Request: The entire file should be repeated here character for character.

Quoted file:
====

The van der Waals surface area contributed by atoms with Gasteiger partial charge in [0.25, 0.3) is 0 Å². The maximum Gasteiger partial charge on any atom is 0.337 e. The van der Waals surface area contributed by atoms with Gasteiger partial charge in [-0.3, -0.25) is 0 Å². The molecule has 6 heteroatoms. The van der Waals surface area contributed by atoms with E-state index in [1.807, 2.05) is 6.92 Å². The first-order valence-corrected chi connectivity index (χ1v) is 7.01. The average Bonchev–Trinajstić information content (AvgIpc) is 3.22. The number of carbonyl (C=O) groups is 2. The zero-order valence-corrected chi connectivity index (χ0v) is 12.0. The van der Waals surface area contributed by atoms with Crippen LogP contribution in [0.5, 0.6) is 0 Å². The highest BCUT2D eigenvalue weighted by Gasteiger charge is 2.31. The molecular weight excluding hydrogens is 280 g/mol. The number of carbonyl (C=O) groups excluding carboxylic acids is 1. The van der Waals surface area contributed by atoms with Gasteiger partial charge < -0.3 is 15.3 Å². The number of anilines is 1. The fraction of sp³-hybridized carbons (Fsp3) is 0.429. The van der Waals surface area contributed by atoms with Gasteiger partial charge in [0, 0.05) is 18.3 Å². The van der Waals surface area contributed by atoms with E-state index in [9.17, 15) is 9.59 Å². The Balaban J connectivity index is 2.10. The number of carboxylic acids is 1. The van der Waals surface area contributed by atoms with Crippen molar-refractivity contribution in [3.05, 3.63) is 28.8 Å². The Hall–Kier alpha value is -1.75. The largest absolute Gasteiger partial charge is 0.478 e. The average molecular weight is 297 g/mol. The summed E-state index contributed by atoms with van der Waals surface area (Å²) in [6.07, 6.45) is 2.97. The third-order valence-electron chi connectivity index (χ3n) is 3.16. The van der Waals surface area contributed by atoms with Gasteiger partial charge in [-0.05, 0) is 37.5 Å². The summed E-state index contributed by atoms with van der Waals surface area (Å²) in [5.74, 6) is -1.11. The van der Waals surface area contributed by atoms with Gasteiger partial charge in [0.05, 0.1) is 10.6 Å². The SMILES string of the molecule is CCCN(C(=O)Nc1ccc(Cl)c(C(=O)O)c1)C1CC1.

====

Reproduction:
The van der Waals surface area contributed by atoms with Gasteiger partial charge in [0.25, 0.3) is 0 Å². The maximum Gasteiger partial charge on any atom is 0.337 e. The van der Waals surface area contributed by atoms with Gasteiger partial charge in [-0.3, -0.25) is 0 Å². The molecule has 6 heteroatoms. The van der Waals surface area contributed by atoms with E-state index in [1.807, 2.05) is 6.92 Å². The first-order valence-corrected chi connectivity index (χ1v) is 7.01. The average Bonchev–Trinajstić information content (AvgIpc) is 3.22. The number of carbonyl (C=O) groups is 2. The zero-order valence-corrected chi connectivity index (χ0v) is 12.0. The van der Waals surface area contributed by atoms with Crippen LogP contribution in [0.5, 0.6) is 0 Å². The highest BCUT2D eigenvalue weighted by Gasteiger charge is 2.31. The molecular weight excluding hydrogens is 280 g/mol. The number of carbonyl (C=O) groups excluding carboxylic acids is 1. The van der Waals surface area contributed by atoms with Gasteiger partial charge < -0.3 is 15.3 Å². The number of anilines is 1. The fraction of sp³-hybridized carbons (Fsp3) is 0.429. The van der Waals surface area contributed by atoms with Gasteiger partial charge in [0, 0.05) is 18.3 Å². The van der Waals surface area contributed by atoms with E-state index in [9.17, 15) is 9.59 Å². The Balaban J connectivity index is 2.10. The number of carboxylic acids is 1. The van der Waals surface area contributed by atoms with Crippen molar-refractivity contribution in [3.05, 3.63) is 28.8 Å². The Hall–Kier alpha value is -1.75. The largest absolute Gasteiger partial charge is 0.478 e. The average molecular weight is 297 g/mol. The summed E-state index contributed by atoms with van der Waals surface area (Å²) in [6.07, 6.45) is 2.97. The third-order valence-electron chi connectivity index (χ3n) is 3.16. The van der Waals surface area contributed by atoms with Gasteiger partial charge in [-0.05, 0) is 37.5 Å². The summed E-state index contributed by atoms with van der Waals surface area (Å²) in [5.74, 6) is -1.11. The van der Waals surface area contributed by atoms with Gasteiger partial charge in [0.05, 0.1) is 10.6 Å². The SMILES string of the molecule is CCCN(C(=O)Nc1ccc(Cl)c(C(=O)O)c1)C1CC1.